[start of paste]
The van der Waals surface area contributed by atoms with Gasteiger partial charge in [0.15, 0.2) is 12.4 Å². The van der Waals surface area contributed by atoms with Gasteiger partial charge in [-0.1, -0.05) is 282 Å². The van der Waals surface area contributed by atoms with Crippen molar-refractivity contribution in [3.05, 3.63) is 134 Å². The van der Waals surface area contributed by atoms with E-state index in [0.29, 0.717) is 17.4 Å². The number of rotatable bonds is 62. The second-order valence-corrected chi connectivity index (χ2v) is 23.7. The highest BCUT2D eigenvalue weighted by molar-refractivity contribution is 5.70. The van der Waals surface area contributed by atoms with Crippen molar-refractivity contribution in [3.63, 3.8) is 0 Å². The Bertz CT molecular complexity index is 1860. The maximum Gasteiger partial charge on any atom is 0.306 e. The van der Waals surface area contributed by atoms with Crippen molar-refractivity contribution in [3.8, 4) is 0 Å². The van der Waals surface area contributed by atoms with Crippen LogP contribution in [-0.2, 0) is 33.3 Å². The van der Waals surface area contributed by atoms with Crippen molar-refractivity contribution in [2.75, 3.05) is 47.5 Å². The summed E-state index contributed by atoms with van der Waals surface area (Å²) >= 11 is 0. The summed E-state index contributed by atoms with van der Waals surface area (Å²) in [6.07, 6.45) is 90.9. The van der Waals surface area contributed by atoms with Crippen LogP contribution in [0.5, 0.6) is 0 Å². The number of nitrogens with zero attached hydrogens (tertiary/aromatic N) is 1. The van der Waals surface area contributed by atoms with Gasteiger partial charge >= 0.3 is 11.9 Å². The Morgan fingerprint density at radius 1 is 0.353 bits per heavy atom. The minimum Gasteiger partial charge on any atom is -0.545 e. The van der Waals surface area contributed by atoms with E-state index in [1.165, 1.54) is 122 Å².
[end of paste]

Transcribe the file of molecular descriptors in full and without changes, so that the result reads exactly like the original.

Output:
The van der Waals surface area contributed by atoms with Gasteiger partial charge in [0.15, 0.2) is 12.4 Å². The van der Waals surface area contributed by atoms with Gasteiger partial charge in [-0.1, -0.05) is 282 Å². The van der Waals surface area contributed by atoms with Crippen molar-refractivity contribution in [3.05, 3.63) is 134 Å². The van der Waals surface area contributed by atoms with E-state index in [0.29, 0.717) is 17.4 Å². The number of rotatable bonds is 62. The second-order valence-corrected chi connectivity index (χ2v) is 23.7. The highest BCUT2D eigenvalue weighted by molar-refractivity contribution is 5.70. The van der Waals surface area contributed by atoms with Crippen molar-refractivity contribution in [3.63, 3.8) is 0 Å². The Bertz CT molecular complexity index is 1860. The maximum Gasteiger partial charge on any atom is 0.306 e. The van der Waals surface area contributed by atoms with Crippen molar-refractivity contribution in [3.8, 4) is 0 Å². The van der Waals surface area contributed by atoms with Crippen LogP contribution in [-0.2, 0) is 33.3 Å². The van der Waals surface area contributed by atoms with Crippen molar-refractivity contribution in [2.75, 3.05) is 47.5 Å². The summed E-state index contributed by atoms with van der Waals surface area (Å²) >= 11 is 0. The summed E-state index contributed by atoms with van der Waals surface area (Å²) in [6.07, 6.45) is 90.9. The van der Waals surface area contributed by atoms with Crippen LogP contribution in [0.5, 0.6) is 0 Å². The number of nitrogens with zero attached hydrogens (tertiary/aromatic N) is 1. The van der Waals surface area contributed by atoms with Gasteiger partial charge >= 0.3 is 11.9 Å². The Morgan fingerprint density at radius 1 is 0.353 bits per heavy atom. The minimum Gasteiger partial charge on any atom is -0.545 e. The van der Waals surface area contributed by atoms with E-state index in [1.165, 1.54) is 122 Å².